Aaron Marx


Genesis is inspired by the historical significance of the Mississippi River on the development of the city of Minneapolis, and seeks to highlight and complement the continued work of city staff to improve our connection to the river.

This sculpture is derived from LIDAR data (laser range sensing, similar to RADAR) from the Minnesota Department of Natural Resources. Scanned as part of the Minnesota Elevation Mapping Project, it represents a snapshot of Minneapolis captured in 2011 showing topography, built structures, and the natural environment. Developed through a process of reverse engineering, this sculpture was made by taking cross sections of the data model, and represents a 1:40 scale map of the Saint Anthony Falls area of the Mississippi River, the birthplace of Minneapolis.

Materially, this work is interested in ideas of sustainability and reuse. According to the Minnesota Department of Agriculture, at the time this artwork was created, “Minnesota is highly susceptible to the destruction caused by Emerald Ash Borer. The state has approximately one billion ash trees, the most of any state in the nation.” Considering this problem, this work is made from reclaimed urban Ash trees infested by the Emerald Ash Borer that were slated to go to the landfill.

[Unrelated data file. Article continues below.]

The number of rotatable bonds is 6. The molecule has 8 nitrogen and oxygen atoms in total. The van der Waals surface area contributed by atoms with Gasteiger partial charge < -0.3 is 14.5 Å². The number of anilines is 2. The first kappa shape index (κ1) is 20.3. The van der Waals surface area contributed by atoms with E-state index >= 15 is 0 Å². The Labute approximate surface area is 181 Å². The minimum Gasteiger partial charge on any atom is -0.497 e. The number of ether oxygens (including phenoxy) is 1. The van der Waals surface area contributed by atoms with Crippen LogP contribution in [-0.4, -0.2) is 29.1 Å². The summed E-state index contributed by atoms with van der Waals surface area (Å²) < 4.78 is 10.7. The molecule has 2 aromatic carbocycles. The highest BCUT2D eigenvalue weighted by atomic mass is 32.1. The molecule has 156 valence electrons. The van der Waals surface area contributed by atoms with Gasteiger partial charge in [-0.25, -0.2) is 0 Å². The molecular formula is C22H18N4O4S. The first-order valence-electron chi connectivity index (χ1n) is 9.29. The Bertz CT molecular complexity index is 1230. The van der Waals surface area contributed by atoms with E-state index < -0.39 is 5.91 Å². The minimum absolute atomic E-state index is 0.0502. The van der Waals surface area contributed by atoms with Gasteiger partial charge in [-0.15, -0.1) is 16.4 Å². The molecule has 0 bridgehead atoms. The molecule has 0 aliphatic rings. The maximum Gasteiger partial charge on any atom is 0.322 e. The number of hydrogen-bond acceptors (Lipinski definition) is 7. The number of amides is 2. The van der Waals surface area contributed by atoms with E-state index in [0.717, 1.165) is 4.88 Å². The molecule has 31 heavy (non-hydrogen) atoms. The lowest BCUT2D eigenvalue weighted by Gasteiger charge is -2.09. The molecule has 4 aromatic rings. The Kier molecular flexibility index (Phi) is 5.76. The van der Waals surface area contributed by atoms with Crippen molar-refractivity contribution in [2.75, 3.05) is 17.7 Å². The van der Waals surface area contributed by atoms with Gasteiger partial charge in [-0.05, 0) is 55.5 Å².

With that, this artwork is connected to past, present, and future through real time data transformation. Inspired by images of the water flowing over the falls, reflections off the river water, and dappled light through the tree canopy, the work contains thousands of lights designed to change seasonally and shift in response to hourly changes of the river volume by connecting to live data from the United States Geological Survey.